Improving access to local businesses ‘win-win’ for everyone
Removing barriers to accessibility opens doors to all.
By Jennifer Maccarone
In Quebec, more than 2 million people live with a disability. With our aging population, this number will be consistently growing over the next few years. The challenge of accessibility for people with reduced mobility is an ever-present issue that many citizens are unfortunately faced with every day.
Although a lot of work has been done in the last few years to allow better access for people with disabilities to local businesses, there’s still work to be done. For example, recommendations had been made on this very subject in 2017 subsequent to a mandate from the Commission on Economy and Labour at the National Assembly.
However, the situation is still an important concern. Even today a person with reduced mobility is denied access to a business due to the physical layout of the building. For example, the obligation to climb two steps to enter a building that doesn’t have an access ramp limits the possibility for a person in a wheelchair or with other limitations to gain access. For the citizen, it’s a constraint and a hindrance to his or her autonomy. For the business owner, it’s a loss of customers, and therefore a loss of revenue.
If access to local businesses is challenging for a person with reduced mobility as a customer, it’s equally challenging when it comes to access to employment. With such extreme labour shortages, we do not have the luxury of limiting access to employment due to an issue that could be easily resolved. Providing improved access to local businesses for people with limited mobility is a win-win situation for employers and employees alike.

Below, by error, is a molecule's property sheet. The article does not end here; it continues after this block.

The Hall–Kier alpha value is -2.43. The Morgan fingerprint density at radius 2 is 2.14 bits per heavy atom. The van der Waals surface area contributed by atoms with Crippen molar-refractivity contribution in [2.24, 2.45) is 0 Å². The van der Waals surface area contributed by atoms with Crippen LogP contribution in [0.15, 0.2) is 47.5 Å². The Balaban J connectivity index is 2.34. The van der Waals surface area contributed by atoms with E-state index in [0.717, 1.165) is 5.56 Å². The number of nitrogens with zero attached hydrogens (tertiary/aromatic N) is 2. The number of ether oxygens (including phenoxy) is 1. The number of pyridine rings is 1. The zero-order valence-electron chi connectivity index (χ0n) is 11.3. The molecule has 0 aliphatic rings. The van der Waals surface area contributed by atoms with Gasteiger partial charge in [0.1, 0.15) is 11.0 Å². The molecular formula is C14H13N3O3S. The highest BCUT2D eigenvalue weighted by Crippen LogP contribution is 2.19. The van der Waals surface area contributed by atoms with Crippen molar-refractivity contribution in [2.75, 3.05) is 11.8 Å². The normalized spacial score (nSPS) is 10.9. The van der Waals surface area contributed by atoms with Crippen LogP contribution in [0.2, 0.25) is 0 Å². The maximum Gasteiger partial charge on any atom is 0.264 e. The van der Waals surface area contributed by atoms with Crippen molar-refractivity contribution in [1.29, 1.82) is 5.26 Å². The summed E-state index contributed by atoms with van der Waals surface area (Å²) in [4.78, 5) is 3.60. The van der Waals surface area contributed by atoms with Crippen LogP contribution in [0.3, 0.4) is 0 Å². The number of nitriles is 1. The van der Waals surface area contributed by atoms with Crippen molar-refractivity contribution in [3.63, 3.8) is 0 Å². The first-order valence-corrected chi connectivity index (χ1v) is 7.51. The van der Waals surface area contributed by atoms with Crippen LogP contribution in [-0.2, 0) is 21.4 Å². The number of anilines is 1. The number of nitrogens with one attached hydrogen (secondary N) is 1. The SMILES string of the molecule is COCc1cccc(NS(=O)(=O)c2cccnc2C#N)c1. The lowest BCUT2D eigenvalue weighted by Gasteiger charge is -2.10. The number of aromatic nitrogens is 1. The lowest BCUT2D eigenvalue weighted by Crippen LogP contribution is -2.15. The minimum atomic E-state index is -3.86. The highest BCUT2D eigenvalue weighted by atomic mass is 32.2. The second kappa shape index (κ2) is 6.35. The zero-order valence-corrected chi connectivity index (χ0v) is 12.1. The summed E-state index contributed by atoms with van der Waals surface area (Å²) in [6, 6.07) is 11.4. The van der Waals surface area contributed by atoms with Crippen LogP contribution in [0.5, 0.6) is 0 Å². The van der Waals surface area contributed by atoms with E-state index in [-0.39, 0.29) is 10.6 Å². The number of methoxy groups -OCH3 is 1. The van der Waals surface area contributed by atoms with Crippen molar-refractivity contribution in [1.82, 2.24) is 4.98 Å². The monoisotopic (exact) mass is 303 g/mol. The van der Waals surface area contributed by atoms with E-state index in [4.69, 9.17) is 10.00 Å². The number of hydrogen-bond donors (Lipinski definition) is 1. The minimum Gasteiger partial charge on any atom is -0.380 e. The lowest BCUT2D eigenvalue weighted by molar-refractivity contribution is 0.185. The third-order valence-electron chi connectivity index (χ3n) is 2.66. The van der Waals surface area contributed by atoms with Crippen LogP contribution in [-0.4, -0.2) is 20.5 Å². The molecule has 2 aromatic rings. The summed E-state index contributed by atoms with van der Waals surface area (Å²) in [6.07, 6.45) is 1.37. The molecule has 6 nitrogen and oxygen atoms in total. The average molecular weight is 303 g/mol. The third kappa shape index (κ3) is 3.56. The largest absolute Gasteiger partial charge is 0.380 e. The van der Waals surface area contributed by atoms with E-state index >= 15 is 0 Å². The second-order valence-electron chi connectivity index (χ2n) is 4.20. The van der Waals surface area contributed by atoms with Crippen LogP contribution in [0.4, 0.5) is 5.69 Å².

For the past three years, millions of dollars in support for our local merchants have been lying dormant. Subjected to COVID-19 complications and difficulties, now more than ever we should consider making accessibility one of the levers to revive the economic vitality of our cities and towns. The debate regarding mobility through accessibility must be done with and for disabled people, under the conditions of strong calls to action by our legislators, including the Justice Department.
We cannot deprive ourselves of a motivated, persevering and hard-working workforce. We cannot deprive ourselves from including this important segment of the Quebec population in our planning. We cannot deny them a chance to live and to thrive.
That is why I am currently working on this important mandate in the National Assembly in an effort to advance the cause of our community. I sincerely hope that the government will accept my proposed initiative mandate with a goal toward building a better world for people with disabilities.
Jennifer Maccarone is the MNA for Westmount-Saint-Louis and the official opposition critic for Diversity and Inclusiveness, LGBTQ2 and Persons Living with a Disability or an Autism Spectrum Disorder.